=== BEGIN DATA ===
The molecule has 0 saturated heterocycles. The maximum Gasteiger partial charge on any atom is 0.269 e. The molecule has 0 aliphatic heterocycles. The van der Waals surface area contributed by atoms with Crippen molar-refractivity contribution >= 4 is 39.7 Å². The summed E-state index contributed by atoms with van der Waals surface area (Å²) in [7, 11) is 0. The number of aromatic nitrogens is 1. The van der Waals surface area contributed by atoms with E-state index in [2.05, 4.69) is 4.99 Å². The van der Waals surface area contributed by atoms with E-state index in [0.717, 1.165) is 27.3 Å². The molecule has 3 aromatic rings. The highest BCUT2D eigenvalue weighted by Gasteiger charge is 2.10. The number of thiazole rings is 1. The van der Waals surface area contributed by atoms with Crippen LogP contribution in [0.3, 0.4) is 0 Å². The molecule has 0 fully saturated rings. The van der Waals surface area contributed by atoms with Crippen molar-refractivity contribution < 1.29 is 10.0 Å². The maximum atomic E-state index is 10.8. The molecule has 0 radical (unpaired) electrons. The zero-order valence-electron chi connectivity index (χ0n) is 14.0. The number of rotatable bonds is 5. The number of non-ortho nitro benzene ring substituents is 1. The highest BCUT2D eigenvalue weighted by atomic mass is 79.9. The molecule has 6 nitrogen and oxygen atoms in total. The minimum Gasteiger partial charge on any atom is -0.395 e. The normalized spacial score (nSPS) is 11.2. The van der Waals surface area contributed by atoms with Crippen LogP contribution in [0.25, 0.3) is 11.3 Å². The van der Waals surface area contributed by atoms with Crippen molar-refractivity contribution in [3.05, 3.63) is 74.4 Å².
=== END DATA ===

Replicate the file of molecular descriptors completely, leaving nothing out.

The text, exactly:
The molecule has 0 saturated heterocycles. The maximum Gasteiger partial charge on any atom is 0.269 e. The molecule has 0 aliphatic heterocycles. The van der Waals surface area contributed by atoms with Crippen molar-refractivity contribution >= 4 is 39.7 Å². The summed E-state index contributed by atoms with van der Waals surface area (Å²) in [7, 11) is 0. The number of aromatic nitrogens is 1. The van der Waals surface area contributed by atoms with E-state index in [2.05, 4.69) is 4.99 Å². The van der Waals surface area contributed by atoms with E-state index in [0.717, 1.165) is 27.3 Å². The molecule has 3 aromatic rings. The highest BCUT2D eigenvalue weighted by Gasteiger charge is 2.10. The number of thiazole rings is 1. The van der Waals surface area contributed by atoms with Crippen LogP contribution in [0.3, 0.4) is 0 Å². The molecule has 0 fully saturated rings. The van der Waals surface area contributed by atoms with Crippen molar-refractivity contribution < 1.29 is 10.0 Å². The maximum atomic E-state index is 10.8. The molecule has 0 radical (unpaired) electrons. The zero-order valence-electron chi connectivity index (χ0n) is 14.0. The number of rotatable bonds is 5. The number of non-ortho nitro benzene ring substituents is 1. The highest BCUT2D eigenvalue weighted by atomic mass is 79.9. The molecule has 6 nitrogen and oxygen atoms in total. The minimum Gasteiger partial charge on any atom is -0.395 e. The normalized spacial score (nSPS) is 11.2. The van der Waals surface area contributed by atoms with Crippen LogP contribution in [0.25, 0.3) is 11.3 Å². The van der Waals surface area contributed by atoms with Crippen molar-refractivity contribution in [3.05, 3.63) is 74.4 Å².